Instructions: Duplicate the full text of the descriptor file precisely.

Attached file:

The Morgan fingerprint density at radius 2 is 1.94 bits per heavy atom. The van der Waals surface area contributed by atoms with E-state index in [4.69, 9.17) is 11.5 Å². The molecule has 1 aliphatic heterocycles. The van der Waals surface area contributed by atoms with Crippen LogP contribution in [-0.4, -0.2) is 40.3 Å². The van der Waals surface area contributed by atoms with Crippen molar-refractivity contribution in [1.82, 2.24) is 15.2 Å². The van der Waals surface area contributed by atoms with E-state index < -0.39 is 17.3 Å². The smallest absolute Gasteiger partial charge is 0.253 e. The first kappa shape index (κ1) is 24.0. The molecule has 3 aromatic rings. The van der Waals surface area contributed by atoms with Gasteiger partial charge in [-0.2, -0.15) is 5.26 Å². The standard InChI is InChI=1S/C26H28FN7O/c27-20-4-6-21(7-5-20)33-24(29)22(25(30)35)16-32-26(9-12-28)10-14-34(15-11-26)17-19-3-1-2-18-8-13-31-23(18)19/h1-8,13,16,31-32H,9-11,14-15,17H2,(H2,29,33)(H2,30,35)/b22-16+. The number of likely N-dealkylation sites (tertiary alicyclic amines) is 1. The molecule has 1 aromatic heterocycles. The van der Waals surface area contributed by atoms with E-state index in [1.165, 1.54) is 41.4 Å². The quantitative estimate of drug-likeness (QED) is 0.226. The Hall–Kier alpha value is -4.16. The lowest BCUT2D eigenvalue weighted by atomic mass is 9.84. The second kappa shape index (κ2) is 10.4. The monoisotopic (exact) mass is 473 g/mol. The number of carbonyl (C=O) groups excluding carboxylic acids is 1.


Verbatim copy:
The Morgan fingerprint density at radius 2 is 1.94 bits per heavy atom. The van der Waals surface area contributed by atoms with E-state index in [4.69, 9.17) is 11.5 Å². The molecule has 1 aliphatic heterocycles. The van der Waals surface area contributed by atoms with Crippen LogP contribution in [-0.4, -0.2) is 40.3 Å². The van der Waals surface area contributed by atoms with Crippen molar-refractivity contribution in [1.82, 2.24) is 15.2 Å². The van der Waals surface area contributed by atoms with E-state index < -0.39 is 17.3 Å². The smallest absolute Gasteiger partial charge is 0.253 e. The first kappa shape index (κ1) is 24.0. The molecule has 3 aromatic rings. The van der Waals surface area contributed by atoms with Gasteiger partial charge in [-0.2, -0.15) is 5.26 Å². The standard InChI is InChI=1S/C26H28FN7O/c27-20-4-6-21(7-5-20)33-24(29)22(25(30)35)16-32-26(9-12-28)10-14-34(15-11-26)17-19-3-1-2-18-8-13-31-23(18)19/h1-8,13,16,31-32H,9-11,14-15,17H2,(H2,29,33)(H2,30,35)/b22-16+. The number of likely N-dealkylation sites (tertiary alicyclic amines) is 1. The molecule has 1 aromatic heterocycles. The van der Waals surface area contributed by atoms with E-state index in [1.165, 1.54) is 41.4 Å². The quantitative estimate of drug-likeness (QED) is 0.226. The Hall–Kier alpha value is -4.16. The lowest BCUT2D eigenvalue weighted by atomic mass is 9.84. The second kappa shape index (κ2) is 10.4. The monoisotopic (exact) mass is 473 g/mol. The number of carbonyl (C=O) groups excluding carboxylic acids is 1.